Net Class 8 order activity for the final quarter of 2010 translates into annual new Class 8 truck demand of 280,324 units for the U.S., Canada, Mexico and export – a pretty healthy level, considering how freight demand leveled off at the end of last year.

Still, that level of orders is spurring optimism in the mnids of many analysts monitoring the trucking space. Eric Starks (at left), FTR’s president, told me this week that order activity for December came in on the high side of his firm’s expectations, supporting its outlook hat production and sales of Class 8 trucks will continue to accelerate during 2011.

“While what we’re seeing in Class 8 orders and from broader economic numbers doesn’t necessarily change our outlook, it’s creating a lot more upside potential,” he told me. “Originally our outlook was for 3% GDP [gross domestic product] growth in 2011. Now we see a strong potential for 4% GDP growth – and a one percentage point improvement is a really big deal.”

Other firms are also getting more positive readings from their surveys as well. The Chicago-based nonprofit Turnaround Management Association (TMA) conducted its annual “Trend Watch” survey at the end of 2010 and found its members now have a more positive outlook on the direction of the U.S. economy – albeit an outlook that is far from rosy.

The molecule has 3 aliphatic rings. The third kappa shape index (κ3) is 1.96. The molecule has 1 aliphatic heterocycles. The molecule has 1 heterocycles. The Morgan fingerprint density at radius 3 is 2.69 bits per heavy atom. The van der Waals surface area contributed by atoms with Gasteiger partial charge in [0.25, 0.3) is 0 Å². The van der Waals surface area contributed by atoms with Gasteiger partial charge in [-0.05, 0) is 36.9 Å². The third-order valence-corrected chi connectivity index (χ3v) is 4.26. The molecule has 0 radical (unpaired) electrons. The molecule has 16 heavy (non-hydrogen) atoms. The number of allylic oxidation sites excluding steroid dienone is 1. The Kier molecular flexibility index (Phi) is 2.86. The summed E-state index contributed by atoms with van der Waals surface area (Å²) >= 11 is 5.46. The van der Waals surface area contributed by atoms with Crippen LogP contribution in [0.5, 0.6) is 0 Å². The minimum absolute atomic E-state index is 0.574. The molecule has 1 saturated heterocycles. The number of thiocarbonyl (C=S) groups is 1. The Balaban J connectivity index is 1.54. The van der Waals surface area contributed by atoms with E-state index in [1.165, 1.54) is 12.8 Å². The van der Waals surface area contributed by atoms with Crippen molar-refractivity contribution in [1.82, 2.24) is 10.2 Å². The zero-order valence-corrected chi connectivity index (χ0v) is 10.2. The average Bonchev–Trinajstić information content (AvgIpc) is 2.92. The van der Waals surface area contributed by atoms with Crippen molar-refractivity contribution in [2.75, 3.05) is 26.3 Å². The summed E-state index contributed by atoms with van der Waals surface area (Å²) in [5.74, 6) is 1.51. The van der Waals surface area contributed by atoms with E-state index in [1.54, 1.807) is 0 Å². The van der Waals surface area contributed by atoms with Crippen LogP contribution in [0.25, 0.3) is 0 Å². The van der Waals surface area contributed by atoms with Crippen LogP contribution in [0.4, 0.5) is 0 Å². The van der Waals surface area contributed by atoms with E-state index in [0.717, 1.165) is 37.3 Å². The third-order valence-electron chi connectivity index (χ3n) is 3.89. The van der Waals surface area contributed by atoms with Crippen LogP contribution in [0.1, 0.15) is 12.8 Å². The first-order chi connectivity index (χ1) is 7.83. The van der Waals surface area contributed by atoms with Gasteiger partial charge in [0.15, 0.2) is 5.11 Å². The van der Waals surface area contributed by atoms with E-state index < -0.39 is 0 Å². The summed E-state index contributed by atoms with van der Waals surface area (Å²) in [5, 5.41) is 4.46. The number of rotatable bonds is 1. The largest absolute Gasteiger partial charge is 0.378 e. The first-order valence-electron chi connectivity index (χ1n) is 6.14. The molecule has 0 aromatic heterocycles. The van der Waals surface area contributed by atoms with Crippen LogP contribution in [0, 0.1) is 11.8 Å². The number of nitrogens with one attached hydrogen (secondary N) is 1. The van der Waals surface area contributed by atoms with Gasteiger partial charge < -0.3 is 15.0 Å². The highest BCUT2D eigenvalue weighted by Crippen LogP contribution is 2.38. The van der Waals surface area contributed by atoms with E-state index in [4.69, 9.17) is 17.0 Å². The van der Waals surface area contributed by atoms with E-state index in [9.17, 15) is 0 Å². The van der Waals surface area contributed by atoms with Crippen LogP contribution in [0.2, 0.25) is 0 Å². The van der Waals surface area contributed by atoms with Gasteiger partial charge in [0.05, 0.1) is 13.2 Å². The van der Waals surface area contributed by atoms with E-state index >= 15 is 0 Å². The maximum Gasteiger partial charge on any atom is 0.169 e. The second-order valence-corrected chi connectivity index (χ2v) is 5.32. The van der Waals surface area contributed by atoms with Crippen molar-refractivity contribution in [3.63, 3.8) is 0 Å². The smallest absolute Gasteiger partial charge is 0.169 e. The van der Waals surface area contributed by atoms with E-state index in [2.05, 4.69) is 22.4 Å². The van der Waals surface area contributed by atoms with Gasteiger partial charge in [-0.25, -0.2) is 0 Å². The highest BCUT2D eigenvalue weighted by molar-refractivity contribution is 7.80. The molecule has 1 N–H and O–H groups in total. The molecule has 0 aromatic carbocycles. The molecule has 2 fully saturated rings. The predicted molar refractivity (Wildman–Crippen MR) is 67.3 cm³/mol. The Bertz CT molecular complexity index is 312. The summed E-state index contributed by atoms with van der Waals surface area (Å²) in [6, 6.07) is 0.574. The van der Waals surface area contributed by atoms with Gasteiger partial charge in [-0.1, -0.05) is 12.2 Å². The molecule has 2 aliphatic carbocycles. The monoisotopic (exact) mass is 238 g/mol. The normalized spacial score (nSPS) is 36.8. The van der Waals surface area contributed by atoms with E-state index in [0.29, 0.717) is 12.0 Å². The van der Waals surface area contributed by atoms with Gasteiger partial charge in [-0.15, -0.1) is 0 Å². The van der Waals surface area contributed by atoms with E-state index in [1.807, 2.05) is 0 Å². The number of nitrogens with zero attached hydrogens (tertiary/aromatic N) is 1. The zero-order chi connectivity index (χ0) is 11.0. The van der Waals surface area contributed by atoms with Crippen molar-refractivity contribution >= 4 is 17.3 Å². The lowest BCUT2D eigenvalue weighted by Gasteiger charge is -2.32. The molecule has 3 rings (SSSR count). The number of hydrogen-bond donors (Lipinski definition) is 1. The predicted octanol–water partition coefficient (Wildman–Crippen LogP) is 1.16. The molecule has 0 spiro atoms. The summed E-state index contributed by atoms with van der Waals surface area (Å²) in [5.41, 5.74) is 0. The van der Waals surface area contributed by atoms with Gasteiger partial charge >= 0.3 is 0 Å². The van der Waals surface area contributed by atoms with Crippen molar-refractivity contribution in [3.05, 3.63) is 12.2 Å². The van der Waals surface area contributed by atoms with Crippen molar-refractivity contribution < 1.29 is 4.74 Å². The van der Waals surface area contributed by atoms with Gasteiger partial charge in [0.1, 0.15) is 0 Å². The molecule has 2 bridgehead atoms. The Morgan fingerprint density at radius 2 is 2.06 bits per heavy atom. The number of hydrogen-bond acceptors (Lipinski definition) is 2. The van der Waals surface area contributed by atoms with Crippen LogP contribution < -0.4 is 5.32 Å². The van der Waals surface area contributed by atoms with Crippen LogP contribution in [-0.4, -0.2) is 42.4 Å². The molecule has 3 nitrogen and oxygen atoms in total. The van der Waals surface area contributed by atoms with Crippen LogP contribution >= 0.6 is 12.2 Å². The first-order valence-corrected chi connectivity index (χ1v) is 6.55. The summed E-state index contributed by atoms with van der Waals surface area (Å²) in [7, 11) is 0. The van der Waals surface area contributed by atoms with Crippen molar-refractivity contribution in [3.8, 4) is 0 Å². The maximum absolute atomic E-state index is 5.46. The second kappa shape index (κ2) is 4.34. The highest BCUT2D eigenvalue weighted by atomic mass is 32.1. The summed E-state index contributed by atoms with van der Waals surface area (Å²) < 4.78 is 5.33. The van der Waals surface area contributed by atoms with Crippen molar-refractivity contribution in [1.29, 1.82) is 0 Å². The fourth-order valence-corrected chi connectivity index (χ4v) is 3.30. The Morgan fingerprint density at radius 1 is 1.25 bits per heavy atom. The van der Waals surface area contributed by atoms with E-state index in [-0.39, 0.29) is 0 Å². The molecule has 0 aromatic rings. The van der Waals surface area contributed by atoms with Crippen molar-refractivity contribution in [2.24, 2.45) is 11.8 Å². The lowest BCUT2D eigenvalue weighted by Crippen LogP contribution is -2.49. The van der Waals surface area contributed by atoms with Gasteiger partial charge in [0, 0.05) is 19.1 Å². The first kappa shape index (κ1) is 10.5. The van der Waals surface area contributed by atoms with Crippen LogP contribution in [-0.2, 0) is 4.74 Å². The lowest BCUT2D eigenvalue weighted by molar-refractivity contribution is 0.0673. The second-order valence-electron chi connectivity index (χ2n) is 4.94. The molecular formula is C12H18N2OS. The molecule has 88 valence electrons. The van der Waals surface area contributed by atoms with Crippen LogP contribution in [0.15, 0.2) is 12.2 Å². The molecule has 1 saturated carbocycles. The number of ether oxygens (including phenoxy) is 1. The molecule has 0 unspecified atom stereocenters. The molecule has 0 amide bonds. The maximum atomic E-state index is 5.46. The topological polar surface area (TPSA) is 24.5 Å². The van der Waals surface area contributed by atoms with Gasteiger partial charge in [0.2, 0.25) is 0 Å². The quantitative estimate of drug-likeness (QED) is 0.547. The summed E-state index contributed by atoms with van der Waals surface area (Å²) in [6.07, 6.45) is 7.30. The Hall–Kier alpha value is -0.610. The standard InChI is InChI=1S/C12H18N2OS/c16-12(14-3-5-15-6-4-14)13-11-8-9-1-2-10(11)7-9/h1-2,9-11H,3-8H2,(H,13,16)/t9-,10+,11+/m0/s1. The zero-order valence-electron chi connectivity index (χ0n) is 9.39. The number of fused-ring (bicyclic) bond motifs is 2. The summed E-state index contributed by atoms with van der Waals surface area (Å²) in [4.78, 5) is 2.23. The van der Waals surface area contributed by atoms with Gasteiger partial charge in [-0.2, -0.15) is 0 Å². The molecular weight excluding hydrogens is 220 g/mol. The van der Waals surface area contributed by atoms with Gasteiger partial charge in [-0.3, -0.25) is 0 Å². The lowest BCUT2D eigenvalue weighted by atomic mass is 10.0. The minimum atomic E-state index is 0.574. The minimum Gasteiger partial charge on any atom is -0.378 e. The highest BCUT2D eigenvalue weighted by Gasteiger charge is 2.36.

TMA said this “brighter economic picture” remains clouded by uncertainty from a commercial real estate industry paralyzed by too much debt and from a public sector where state and local governments are wrestling with reduced tax revenues and onerous pension obligations.

“I haven't seen any economist who predicted back in 2008 that there was going to be a U-turn and the economy was going to come roaring back,” said Thomas Henderson, a bankruptcy attorney in Houston, in the TMA poll. “These things are like turning around an ocean liner.”

Still, opinion was tied at 31% among those who think the worst of the economic crisis is over and those who expect to see improvement in 2011. Also tied, however, at just under 20% of responses are those who suspect the worst is yet to come and those who don't expect to see substantial economic improvement until 2012.

An undercurrent of caution is revealed in responses identifying where businesses plan to spend cash reserves after notable gains in 2010. More than one-third of respondents (35%) said companies will engage in mergers and acquisitions, while 31% said those funds will go untouched. Only 2% of respondents think companies will increase personnel, while nearly three in 10 think businesses will increase productivity without increasing employees. Only 7% of respondents to TMA’s survey think companies will commit to capital spending.

“The panic - or debacle - that we were in during the Great Recession of 2009 and 2008 seems to be subsiding but people are very cautious,” said William Lenhart, a certified turnaround professional (CTP) and partner with BDO Consulting in New York. “Businesses are looking at opportunistic buys; otherwise, they're just sitting on the sidelines.”

In any event, despite some of the obvious negatives – such as a residential housing market that remains awash in foreclosures and burdened with inventory – more confident feelings seem to be abounding in the business community. That at least is a positive factor worth keeping tabs upon as the New Year begins to stretch its legs.